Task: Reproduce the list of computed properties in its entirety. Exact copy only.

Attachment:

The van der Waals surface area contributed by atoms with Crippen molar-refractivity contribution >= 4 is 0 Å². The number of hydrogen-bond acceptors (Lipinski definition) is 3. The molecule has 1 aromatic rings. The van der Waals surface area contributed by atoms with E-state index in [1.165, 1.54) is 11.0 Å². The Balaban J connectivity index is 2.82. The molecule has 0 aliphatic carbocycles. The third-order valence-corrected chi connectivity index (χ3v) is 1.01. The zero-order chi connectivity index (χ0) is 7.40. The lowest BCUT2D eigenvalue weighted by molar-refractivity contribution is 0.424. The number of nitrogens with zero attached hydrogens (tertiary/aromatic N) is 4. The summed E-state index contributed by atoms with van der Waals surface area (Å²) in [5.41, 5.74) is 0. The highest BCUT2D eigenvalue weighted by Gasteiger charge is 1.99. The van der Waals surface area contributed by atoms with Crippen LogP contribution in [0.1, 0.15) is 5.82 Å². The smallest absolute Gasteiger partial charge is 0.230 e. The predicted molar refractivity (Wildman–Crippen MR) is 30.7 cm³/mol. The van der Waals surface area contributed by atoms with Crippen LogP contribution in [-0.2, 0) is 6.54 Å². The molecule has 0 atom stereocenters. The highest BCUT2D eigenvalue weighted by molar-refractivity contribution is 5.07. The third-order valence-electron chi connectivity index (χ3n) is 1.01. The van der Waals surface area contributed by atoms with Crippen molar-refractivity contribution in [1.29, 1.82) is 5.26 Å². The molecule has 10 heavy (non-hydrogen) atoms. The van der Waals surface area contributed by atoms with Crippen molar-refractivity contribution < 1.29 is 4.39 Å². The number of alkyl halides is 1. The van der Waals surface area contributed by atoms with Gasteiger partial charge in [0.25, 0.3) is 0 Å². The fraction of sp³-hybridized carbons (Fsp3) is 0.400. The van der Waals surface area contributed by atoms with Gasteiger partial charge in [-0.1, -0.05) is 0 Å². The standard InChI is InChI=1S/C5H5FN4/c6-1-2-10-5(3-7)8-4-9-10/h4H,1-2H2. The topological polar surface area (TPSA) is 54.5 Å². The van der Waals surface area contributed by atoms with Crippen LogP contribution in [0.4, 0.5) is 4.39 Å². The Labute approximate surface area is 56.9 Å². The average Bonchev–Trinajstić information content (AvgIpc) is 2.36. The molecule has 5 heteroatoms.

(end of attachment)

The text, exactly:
The van der Waals surface area contributed by atoms with Crippen molar-refractivity contribution >= 4 is 0 Å². The number of hydrogen-bond acceptors (Lipinski definition) is 3. The molecule has 1 aromatic rings. The van der Waals surface area contributed by atoms with E-state index in [1.165, 1.54) is 11.0 Å². The Balaban J connectivity index is 2.82. The molecule has 0 aliphatic carbocycles. The third-order valence-corrected chi connectivity index (χ3v) is 1.01. The zero-order chi connectivity index (χ0) is 7.40. The lowest BCUT2D eigenvalue weighted by molar-refractivity contribution is 0.424. The number of nitrogens with zero attached hydrogens (tertiary/aromatic N) is 4. The summed E-state index contributed by atoms with van der Waals surface area (Å²) in [5.41, 5.74) is 0. The highest BCUT2D eigenvalue weighted by Gasteiger charge is 1.99. The van der Waals surface area contributed by atoms with Crippen LogP contribution in [0.1, 0.15) is 5.82 Å². The smallest absolute Gasteiger partial charge is 0.230 e. The predicted molar refractivity (Wildman–Crippen MR) is 30.7 cm³/mol. The van der Waals surface area contributed by atoms with Crippen LogP contribution in [-0.2, 0) is 6.54 Å². The molecule has 0 atom stereocenters. The highest BCUT2D eigenvalue weighted by molar-refractivity contribution is 5.07. The third-order valence-electron chi connectivity index (χ3n) is 1.01. The van der Waals surface area contributed by atoms with Crippen molar-refractivity contribution in [1.29, 1.82) is 5.26 Å². The molecule has 10 heavy (non-hydrogen) atoms. The van der Waals surface area contributed by atoms with Crippen molar-refractivity contribution < 1.29 is 4.39 Å². The number of alkyl halides is 1. The van der Waals surface area contributed by atoms with Gasteiger partial charge in [0.25, 0.3) is 0 Å². The fraction of sp³-hybridized carbons (Fsp3) is 0.400. The van der Waals surface area contributed by atoms with Gasteiger partial charge in [-0.1, -0.05) is 0 Å². The standard InChI is InChI=1S/C5H5FN4/c6-1-2-10-5(3-7)8-4-9-10/h4H,1-2H2. The topological polar surface area (TPSA) is 54.5 Å². The van der Waals surface area contributed by atoms with Crippen LogP contribution in [0.4, 0.5) is 4.39 Å². The Labute approximate surface area is 56.9 Å². The average Bonchev–Trinajstić information content (AvgIpc) is 2.36. The molecule has 5 heteroatoms.